“And there arose a great storm . . . Master, carest Thou not that we perish?” (Mark 4:37-38).
Christ and His disciples were crossing the lake. A great storm arose. The waves rolled in over the sides. The boat began to swamp. The disciples were panic-stricken. In their fear, they awoke the Lord and cried, “Master, carest Thou not that we perish?” He arose and rebuked the wind and stilled the sea. Immediately there was a great calm. Then He put His finger on the sore spot in their hearts. It is the spot at which we all wince when He touches it in gentle rebuke — the spot of disbelief? “How is it that ye have no faith?” They trusted Him for great things but they did not realize that He was the God of the fifth sparrow and could be trusted in all things. They did not know that He was carefully guarding their lives in danger, even as He was safeguarding their souls.
I was journeying northward after a winter’s teaching in the South. As the day went on, our train came upon a wreck. We were held behind it for many hours until night fell. Finally the line was cleared. As our train ran by the burning wreckage, the passengers from our sleeper flocked to the rear platform to watch. Under the same impulse, I sought the rear of the car. The platform was crowded with spectators, so I stepped across toward the front platform of the car adjoining ours. I laid my hands upon the iron rods at the side. Lifting my foot, I was about to step out upon the platform. There came at that moment a sort of gentle arrest to my spirit which stopped my step for a moment. The next instant I was conscious of a cold breath of air upon my cheek, which should not have been there if the car door were closed. In another instant I realized that someone had left the door wide open, and the platform lifted, and I was about to step out through the darkness from a fast express train to what would have seemingly been certain death. I walked forward, sat down in my berth, pulled my hat over my eyes, and had a quiet season of thanksgiving with the Lord who had stopped my erring step and safe-guarded my life. Before my very eyes I had seen the God of the fifth sparrow in action.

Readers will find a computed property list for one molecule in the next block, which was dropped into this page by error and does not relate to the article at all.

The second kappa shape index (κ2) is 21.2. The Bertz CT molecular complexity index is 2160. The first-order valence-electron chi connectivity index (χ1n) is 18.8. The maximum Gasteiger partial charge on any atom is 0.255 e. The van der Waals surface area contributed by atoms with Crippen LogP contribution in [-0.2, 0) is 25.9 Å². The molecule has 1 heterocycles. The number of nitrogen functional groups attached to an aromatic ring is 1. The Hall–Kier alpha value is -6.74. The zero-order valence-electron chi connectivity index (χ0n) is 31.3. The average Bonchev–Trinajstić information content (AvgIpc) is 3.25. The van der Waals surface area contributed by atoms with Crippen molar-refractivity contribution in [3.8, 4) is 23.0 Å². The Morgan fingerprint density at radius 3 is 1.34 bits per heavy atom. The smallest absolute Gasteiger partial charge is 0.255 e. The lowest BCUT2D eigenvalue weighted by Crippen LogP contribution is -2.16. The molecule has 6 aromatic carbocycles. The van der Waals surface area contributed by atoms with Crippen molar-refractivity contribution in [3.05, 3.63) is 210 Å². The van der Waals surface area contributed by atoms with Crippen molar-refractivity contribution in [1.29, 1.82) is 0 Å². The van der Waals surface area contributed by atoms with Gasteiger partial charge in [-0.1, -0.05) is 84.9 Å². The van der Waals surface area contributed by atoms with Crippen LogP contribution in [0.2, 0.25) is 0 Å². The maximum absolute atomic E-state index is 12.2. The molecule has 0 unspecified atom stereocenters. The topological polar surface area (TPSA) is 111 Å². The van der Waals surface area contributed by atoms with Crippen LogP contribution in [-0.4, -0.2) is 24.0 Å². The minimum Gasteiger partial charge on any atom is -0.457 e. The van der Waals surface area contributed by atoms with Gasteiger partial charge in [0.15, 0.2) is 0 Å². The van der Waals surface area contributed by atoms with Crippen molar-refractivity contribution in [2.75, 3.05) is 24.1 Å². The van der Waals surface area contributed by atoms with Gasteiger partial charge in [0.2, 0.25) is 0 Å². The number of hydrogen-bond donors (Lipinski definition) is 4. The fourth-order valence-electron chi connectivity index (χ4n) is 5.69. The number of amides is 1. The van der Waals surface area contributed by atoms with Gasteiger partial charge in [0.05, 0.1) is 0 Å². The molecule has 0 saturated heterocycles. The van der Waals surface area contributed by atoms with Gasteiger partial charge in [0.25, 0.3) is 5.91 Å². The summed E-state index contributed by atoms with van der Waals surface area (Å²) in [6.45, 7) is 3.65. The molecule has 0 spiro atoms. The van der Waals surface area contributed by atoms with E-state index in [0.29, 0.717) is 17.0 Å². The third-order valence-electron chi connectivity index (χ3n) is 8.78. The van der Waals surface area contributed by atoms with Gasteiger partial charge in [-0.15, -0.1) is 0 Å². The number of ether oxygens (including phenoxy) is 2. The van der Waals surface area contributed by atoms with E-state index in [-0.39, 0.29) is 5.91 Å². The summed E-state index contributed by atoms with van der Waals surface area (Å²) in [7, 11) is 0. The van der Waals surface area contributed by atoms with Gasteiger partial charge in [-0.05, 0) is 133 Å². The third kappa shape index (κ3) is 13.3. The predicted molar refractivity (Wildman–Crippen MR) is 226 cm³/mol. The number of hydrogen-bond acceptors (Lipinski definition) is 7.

And who of His children has not? Doubtless there is not one who reads these lines who has not had like narrow escapes from instant death. By sea, flood, fire, and deadly peril of all sorts, our lives have been in jeopardy again and again. From childhood days until this hour we have more than once felt the chill breath of death in our faces and realized how close had come the summons to the other world. But the God of the fifth sparrow was there. He beset us before and behind, at our right hand and at our left. And we have come to realize that the angels of His care are sent forth to minister unto the heirs of glory, and that in every passing moment of our lives His unseen messengers guard with tender care the footsteps of those who are “of more value than many sparrows.”
The Unforgotten Bread
“As soon then as they were come to land, they saw a fire of coals there, and fish laid thereon, and bread” (John 21:9).
All night long the disciples had toiled and taken nothing. The gray dawn of the morning found them tired, hungry, and disheartened. The last thing in the world they would have expected would be to find the Lord of glory preparing breakfast for them. Yet when they came to shore, they found a fire of coals there, with fish and bread ready to refresh and strengthen their hungry, weary bodies — fish they had not caught, and bread they had not baked. It was the same precious story. The God of the fifth sparrow was there again. Their need of food was not forgotten before the face of the Lord. Just then the thing of first importance to Him was a meal for His own hungry ones. What a picture of His care!